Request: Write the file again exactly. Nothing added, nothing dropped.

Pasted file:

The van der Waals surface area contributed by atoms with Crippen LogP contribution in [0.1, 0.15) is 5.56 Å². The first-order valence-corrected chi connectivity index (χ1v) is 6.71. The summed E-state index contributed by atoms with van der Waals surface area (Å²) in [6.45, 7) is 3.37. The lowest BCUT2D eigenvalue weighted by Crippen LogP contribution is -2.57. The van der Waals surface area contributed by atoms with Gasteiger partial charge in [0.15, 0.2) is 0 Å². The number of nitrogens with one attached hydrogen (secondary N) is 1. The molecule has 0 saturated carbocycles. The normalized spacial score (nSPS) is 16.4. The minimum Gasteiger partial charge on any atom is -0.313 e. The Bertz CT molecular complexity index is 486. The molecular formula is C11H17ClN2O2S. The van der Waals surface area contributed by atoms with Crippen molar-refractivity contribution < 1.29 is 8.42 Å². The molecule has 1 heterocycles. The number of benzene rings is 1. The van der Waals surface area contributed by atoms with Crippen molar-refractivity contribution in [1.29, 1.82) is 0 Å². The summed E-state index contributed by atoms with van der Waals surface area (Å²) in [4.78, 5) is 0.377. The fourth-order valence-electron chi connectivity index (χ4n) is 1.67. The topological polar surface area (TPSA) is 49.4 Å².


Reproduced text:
The van der Waals surface area contributed by atoms with Crippen LogP contribution in [0.1, 0.15) is 5.56 Å². The first-order valence-corrected chi connectivity index (χ1v) is 6.71. The summed E-state index contributed by atoms with van der Waals surface area (Å²) in [6.45, 7) is 3.37. The lowest BCUT2D eigenvalue weighted by Crippen LogP contribution is -2.57. The van der Waals surface area contributed by atoms with Gasteiger partial charge in [0.15, 0.2) is 0 Å². The number of nitrogens with one attached hydrogen (secondary N) is 1. The molecule has 0 saturated carbocycles. The normalized spacial score (nSPS) is 16.4. The minimum Gasteiger partial charge on any atom is -0.313 e. The Bertz CT molecular complexity index is 486. The molecular formula is C11H17ClN2O2S. The van der Waals surface area contributed by atoms with Crippen molar-refractivity contribution < 1.29 is 8.42 Å². The molecule has 1 heterocycles. The number of benzene rings is 1. The van der Waals surface area contributed by atoms with Crippen molar-refractivity contribution in [1.29, 1.82) is 0 Å². The summed E-state index contributed by atoms with van der Waals surface area (Å²) in [4.78, 5) is 0.377. The fourth-order valence-electron chi connectivity index (χ4n) is 1.67. The topological polar surface area (TPSA) is 49.4 Å².